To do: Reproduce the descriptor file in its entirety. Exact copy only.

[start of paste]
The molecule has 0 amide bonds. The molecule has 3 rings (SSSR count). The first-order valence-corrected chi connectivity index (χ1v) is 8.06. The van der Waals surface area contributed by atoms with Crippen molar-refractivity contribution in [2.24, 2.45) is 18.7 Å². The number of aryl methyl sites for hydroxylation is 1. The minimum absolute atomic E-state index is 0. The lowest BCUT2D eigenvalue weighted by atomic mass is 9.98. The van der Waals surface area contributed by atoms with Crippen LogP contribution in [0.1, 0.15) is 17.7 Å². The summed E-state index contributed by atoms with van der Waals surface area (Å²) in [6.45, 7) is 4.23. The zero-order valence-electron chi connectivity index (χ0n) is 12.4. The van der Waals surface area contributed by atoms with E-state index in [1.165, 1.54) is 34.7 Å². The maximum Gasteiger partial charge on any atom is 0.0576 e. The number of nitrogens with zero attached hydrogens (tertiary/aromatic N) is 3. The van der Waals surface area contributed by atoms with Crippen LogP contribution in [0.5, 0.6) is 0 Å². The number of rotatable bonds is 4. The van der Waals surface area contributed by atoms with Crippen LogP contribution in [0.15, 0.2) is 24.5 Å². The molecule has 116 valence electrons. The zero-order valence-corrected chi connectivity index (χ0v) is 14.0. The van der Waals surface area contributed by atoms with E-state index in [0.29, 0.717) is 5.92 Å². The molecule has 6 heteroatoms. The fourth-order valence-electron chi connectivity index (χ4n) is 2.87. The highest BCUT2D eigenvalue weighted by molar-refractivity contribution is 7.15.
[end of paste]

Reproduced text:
The molecule has 0 amide bonds. The molecule has 3 rings (SSSR count). The first-order valence-corrected chi connectivity index (χ1v) is 8.06. The van der Waals surface area contributed by atoms with Crippen molar-refractivity contribution in [2.24, 2.45) is 18.7 Å². The number of aryl methyl sites for hydroxylation is 1. The minimum absolute atomic E-state index is 0. The lowest BCUT2D eigenvalue weighted by atomic mass is 9.98. The van der Waals surface area contributed by atoms with Crippen LogP contribution in [0.1, 0.15) is 17.7 Å². The summed E-state index contributed by atoms with van der Waals surface area (Å²) in [6.45, 7) is 4.23. The zero-order valence-electron chi connectivity index (χ0n) is 12.4. The van der Waals surface area contributed by atoms with E-state index in [1.165, 1.54) is 34.7 Å². The maximum Gasteiger partial charge on any atom is 0.0576 e. The number of nitrogens with zero attached hydrogens (tertiary/aromatic N) is 3. The van der Waals surface area contributed by atoms with Crippen LogP contribution in [0.5, 0.6) is 0 Å². The number of rotatable bonds is 4. The van der Waals surface area contributed by atoms with Crippen LogP contribution in [0.15, 0.2) is 24.5 Å². The molecule has 116 valence electrons. The zero-order valence-corrected chi connectivity index (χ0v) is 14.0. The van der Waals surface area contributed by atoms with E-state index in [0.29, 0.717) is 5.92 Å². The molecule has 6 heteroatoms. The fourth-order valence-electron chi connectivity index (χ4n) is 2.87. The highest BCUT2D eigenvalue weighted by molar-refractivity contribution is 7.15.